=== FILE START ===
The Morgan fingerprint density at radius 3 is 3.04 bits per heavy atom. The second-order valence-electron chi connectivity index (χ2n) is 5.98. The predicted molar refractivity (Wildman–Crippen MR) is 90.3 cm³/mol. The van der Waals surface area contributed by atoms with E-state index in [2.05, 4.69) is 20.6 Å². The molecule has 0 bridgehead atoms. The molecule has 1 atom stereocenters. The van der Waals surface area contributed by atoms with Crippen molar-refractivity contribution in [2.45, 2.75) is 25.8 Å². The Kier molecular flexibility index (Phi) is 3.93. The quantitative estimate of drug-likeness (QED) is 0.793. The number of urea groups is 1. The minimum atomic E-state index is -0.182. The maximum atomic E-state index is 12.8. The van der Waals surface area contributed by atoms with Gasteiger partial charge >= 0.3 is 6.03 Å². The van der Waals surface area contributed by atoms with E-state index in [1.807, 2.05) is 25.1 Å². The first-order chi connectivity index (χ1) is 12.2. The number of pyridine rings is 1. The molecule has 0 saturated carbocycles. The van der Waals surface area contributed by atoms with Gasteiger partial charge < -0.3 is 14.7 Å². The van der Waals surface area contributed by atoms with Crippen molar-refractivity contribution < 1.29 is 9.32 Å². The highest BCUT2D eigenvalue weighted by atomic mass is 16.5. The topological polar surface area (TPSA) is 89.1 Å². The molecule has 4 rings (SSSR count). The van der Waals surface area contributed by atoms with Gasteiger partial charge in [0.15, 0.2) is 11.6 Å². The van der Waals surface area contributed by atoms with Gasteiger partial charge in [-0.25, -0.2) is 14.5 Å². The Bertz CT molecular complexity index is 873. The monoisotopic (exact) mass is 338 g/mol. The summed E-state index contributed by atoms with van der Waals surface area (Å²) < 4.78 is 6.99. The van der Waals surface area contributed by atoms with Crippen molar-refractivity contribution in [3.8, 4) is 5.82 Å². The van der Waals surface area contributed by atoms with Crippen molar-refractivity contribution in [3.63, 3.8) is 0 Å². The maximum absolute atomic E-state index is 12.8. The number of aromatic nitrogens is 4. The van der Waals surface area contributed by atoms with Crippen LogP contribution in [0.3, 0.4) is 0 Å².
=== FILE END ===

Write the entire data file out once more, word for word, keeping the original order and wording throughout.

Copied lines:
The Morgan fingerprint density at radius 3 is 3.04 bits per heavy atom. The second-order valence-electron chi connectivity index (χ2n) is 5.98. The predicted molar refractivity (Wildman–Crippen MR) is 90.3 cm³/mol. The van der Waals surface area contributed by atoms with E-state index in [2.05, 4.69) is 20.6 Å². The molecule has 0 bridgehead atoms. The molecule has 1 atom stereocenters. The van der Waals surface area contributed by atoms with Crippen molar-refractivity contribution in [2.45, 2.75) is 25.8 Å². The Kier molecular flexibility index (Phi) is 3.93. The quantitative estimate of drug-likeness (QED) is 0.793. The number of urea groups is 1. The minimum atomic E-state index is -0.182. The maximum atomic E-state index is 12.8. The van der Waals surface area contributed by atoms with Gasteiger partial charge >= 0.3 is 6.03 Å². The van der Waals surface area contributed by atoms with E-state index in [1.807, 2.05) is 25.1 Å². The first-order chi connectivity index (χ1) is 12.2. The number of pyridine rings is 1. The molecule has 0 saturated carbocycles. The van der Waals surface area contributed by atoms with Gasteiger partial charge < -0.3 is 14.7 Å². The van der Waals surface area contributed by atoms with Crippen molar-refractivity contribution < 1.29 is 9.32 Å². The highest BCUT2D eigenvalue weighted by atomic mass is 16.5. The topological polar surface area (TPSA) is 89.1 Å². The molecule has 4 rings (SSSR count). The van der Waals surface area contributed by atoms with Gasteiger partial charge in [0.15, 0.2) is 11.6 Å². The van der Waals surface area contributed by atoms with Gasteiger partial charge in [-0.25, -0.2) is 14.5 Å². The Bertz CT molecular complexity index is 873. The monoisotopic (exact) mass is 338 g/mol. The summed E-state index contributed by atoms with van der Waals surface area (Å²) < 4.78 is 6.99. The van der Waals surface area contributed by atoms with Crippen molar-refractivity contribution in [3.8, 4) is 5.82 Å². The van der Waals surface area contributed by atoms with Crippen molar-refractivity contribution in [3.63, 3.8) is 0 Å². The maximum absolute atomic E-state index is 12.8. The number of aromatic nitrogens is 4. The van der Waals surface area contributed by atoms with Crippen LogP contribution in [0.3, 0.4) is 0 Å².